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Who killed the music video star?

By Breeanna Hare, Special to CNN
Lady Gaga's latest music video has created plenty of buzz, but that's because it's being watched mainly online, not TV.
Lady Gaga's latest music video has created plenty of buzz, but that's because it's being watched mainly online, not TV.
STORY HIGHLIGHTS
  • Lady Gaga pulled off a rarity in the music business -- a music video that was a true event
  • Those kind of expansive, "blockbuster" videos are relics of an era when album sales were steady
  • That, combined with less music TV programming, has created an indie culture for videos
  • In the 'new world order' of music videos, the creative -- not the big budget -- gets the attention
RELATED TOPICS
  • Music
  • Music Stars
  • Entertainment
  • Television

(CNN) -- The music video for Lady Gaga's "Telephone" has easily been the most anticipated, dissected and discussed video in months, and it took two of the biggest pop stars in the world to pull it off.

The anticipatory press, the fans champing at the bit for a leaked video still and the premiere during E! News would have been considered par for course in the music industry 10 years ago. But lately, that kind of event has been few and far between.

There are a few reasons for that shift, but the most crucial one is the reality of the recording industry: a blockbuster, big-budget video no longer means blockbuster record sales.

Originally, said Rio Caraeff, president of online music video and entertainment service VEVO, videos were "a visual medium to promote the sale of recorded music. And that was fine, when there was a healthy and growing business of selling recorded music."

But with major record labels now seeing a downward trend in sales, "the big conglomerates don't have the money to pay for big music videos, which is why we don't have the Michael Jackson, Guns N' Roses kind of video anymore," said Saul Austerlitz, author of "Money for Nothing: A History of the Music Video."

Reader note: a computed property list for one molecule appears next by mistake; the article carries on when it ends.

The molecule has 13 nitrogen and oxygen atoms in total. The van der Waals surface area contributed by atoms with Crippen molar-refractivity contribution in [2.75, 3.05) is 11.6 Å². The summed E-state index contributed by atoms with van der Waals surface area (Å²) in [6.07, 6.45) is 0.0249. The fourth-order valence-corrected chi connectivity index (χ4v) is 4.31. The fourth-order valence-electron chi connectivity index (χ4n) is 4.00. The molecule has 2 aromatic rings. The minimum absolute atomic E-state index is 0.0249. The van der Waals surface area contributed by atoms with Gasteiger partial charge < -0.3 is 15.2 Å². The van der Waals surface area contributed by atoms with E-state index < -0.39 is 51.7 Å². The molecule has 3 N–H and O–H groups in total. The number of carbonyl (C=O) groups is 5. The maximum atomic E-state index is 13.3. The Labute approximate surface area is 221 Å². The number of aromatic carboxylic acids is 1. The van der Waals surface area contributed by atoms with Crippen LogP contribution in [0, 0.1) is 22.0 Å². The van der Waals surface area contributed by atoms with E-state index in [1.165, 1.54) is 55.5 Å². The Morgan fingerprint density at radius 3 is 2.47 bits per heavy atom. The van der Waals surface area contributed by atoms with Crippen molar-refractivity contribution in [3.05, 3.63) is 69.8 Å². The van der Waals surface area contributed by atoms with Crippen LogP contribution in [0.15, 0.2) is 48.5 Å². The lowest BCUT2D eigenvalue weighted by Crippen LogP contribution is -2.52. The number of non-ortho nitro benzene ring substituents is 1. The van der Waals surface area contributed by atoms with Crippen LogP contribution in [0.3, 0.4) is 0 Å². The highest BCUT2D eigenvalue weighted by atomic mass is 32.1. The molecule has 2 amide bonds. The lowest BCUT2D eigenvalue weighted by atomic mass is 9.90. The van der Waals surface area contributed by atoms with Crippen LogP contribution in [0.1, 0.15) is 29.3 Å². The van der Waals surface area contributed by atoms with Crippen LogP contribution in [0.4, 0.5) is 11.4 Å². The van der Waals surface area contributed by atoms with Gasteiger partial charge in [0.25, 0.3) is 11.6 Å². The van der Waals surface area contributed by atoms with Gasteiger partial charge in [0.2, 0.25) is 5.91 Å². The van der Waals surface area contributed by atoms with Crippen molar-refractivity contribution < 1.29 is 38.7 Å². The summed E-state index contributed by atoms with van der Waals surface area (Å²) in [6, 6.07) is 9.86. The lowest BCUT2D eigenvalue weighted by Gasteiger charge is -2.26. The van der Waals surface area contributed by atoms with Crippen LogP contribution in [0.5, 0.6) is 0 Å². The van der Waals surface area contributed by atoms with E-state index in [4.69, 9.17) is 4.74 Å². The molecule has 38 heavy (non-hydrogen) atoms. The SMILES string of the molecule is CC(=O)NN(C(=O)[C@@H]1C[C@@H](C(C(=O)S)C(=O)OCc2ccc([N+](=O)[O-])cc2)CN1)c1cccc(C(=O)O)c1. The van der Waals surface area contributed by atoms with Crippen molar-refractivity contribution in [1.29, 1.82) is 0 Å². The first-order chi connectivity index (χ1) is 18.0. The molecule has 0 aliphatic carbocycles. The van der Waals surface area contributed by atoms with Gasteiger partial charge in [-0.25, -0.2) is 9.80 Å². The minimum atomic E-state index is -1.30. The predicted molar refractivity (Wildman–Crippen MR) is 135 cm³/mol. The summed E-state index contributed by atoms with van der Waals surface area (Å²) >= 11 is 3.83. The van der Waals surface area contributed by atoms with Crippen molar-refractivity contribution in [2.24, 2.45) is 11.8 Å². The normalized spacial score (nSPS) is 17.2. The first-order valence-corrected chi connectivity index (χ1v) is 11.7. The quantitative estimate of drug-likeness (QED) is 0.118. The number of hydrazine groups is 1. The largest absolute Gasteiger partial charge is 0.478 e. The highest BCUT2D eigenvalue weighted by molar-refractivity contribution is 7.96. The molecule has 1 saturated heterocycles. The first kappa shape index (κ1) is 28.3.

At this point, Caraeff said, "the business is not about selling recorded music; [it's] about generating an enormous amount of opportunities around music and to build careers and businesses. You can't rest on any one particular product."

And as a result, "the business of music videos really changed," he said, particularly when that product is "essentially not being played on television anymore."

MTV, better known for "Jersey Shore" than unearthing new artists, dropped the "music television" tagline from its logo in February, and the network's president, Van Toffler, shocked few when he said in early March that MTV had evolved away from music videos to include more "genre shows."

"We really evolved in youth and pop culture and music, and we just speak to purely the 12-34 audience," Toffler said at the Billboard Music & Money symposium. In MTV's early days, "music videos were the soundtrack of popular culture," but over time, a younger generation "demanded us to evolve," he said.

Austerlitz said Toffler didn't reveal anything new.

"They've been doing this for the past 10 to 15 years, showing fewer and fewer music videos to the point where you really can't see videos on TV unless you're very actively seeking them out on one of the MTV sub channels, or the specific programs that BET has that still show music videos, of which there aren't that many anymore," Austerlitz said.

Yet this doesn't mean that the art form is no longer consumed. Music videos remain one of the most popular kinds of footage watched on YouTube, Caraeff said. Even MTV's various networks still play more than 600 hours of music videos a week, according to Toffler.

"[MTV] stopped playing videos on television not because the audience didn't like music videos. It was because they had to keep people watching for a longer period of time to keep advertisements," Caraeff said.

Which, above all, was a business decision -- like any other company, MTV has a bottom line to look out for. But what that meant for Universal Music Group, where Caraeff was a senior executive, was that they needed to follow the audience, and the audience had taken their video consumption online.